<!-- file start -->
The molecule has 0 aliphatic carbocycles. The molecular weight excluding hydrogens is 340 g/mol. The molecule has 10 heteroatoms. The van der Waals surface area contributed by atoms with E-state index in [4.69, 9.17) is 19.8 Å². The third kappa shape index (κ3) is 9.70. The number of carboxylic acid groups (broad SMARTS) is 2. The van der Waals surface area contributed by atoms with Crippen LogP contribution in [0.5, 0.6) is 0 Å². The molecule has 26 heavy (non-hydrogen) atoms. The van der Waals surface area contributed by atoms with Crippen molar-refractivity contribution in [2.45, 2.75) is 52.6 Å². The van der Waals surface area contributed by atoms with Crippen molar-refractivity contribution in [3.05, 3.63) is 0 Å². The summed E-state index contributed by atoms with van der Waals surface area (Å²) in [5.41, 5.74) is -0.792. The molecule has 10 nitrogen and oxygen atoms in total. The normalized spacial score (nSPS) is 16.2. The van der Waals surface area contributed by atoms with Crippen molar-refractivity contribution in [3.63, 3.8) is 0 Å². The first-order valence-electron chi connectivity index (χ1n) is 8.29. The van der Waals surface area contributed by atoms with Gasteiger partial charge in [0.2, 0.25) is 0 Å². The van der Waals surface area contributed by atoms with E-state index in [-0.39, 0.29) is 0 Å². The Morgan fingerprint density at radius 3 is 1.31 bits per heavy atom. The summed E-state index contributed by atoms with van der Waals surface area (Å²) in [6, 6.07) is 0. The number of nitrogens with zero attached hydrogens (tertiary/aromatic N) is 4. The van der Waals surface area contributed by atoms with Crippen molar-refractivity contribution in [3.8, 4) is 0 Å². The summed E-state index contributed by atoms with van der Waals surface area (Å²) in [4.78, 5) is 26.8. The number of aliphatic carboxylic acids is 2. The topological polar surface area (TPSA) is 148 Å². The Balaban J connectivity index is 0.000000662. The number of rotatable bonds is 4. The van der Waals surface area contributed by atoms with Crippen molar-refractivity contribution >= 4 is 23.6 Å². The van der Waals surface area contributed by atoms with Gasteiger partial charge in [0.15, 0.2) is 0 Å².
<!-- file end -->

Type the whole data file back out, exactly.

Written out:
The molecule has 0 aliphatic carbocycles. The molecular weight excluding hydrogens is 340 g/mol. The molecule has 10 heteroatoms. The van der Waals surface area contributed by atoms with E-state index in [4.69, 9.17) is 19.8 Å². The third kappa shape index (κ3) is 9.70. The number of carboxylic acid groups (broad SMARTS) is 2. The van der Waals surface area contributed by atoms with Crippen LogP contribution in [0.5, 0.6) is 0 Å². The molecule has 26 heavy (non-hydrogen) atoms. The van der Waals surface area contributed by atoms with Crippen molar-refractivity contribution in [2.45, 2.75) is 52.6 Å². The van der Waals surface area contributed by atoms with Crippen molar-refractivity contribution in [3.05, 3.63) is 0 Å². The summed E-state index contributed by atoms with van der Waals surface area (Å²) in [5.41, 5.74) is -0.792. The molecule has 10 nitrogen and oxygen atoms in total. The normalized spacial score (nSPS) is 16.2. The van der Waals surface area contributed by atoms with Crippen molar-refractivity contribution in [3.63, 3.8) is 0 Å². The first-order valence-electron chi connectivity index (χ1n) is 8.29. The van der Waals surface area contributed by atoms with Gasteiger partial charge in [0.2, 0.25) is 0 Å². The van der Waals surface area contributed by atoms with E-state index in [-0.39, 0.29) is 0 Å². The Morgan fingerprint density at radius 3 is 1.31 bits per heavy atom. The summed E-state index contributed by atoms with van der Waals surface area (Å²) in [6, 6.07) is 0. The number of nitrogens with zero attached hydrogens (tertiary/aromatic N) is 4. The van der Waals surface area contributed by atoms with Crippen molar-refractivity contribution in [3.8, 4) is 0 Å². The summed E-state index contributed by atoms with van der Waals surface area (Å²) in [4.78, 5) is 26.8. The number of aliphatic carboxylic acids is 2. The topological polar surface area (TPSA) is 148 Å². The Balaban J connectivity index is 0.000000662. The number of rotatable bonds is 4. The van der Waals surface area contributed by atoms with Crippen molar-refractivity contribution >= 4 is 23.6 Å². The van der Waals surface area contributed by atoms with Gasteiger partial charge in [0.15, 0.2) is 0 Å².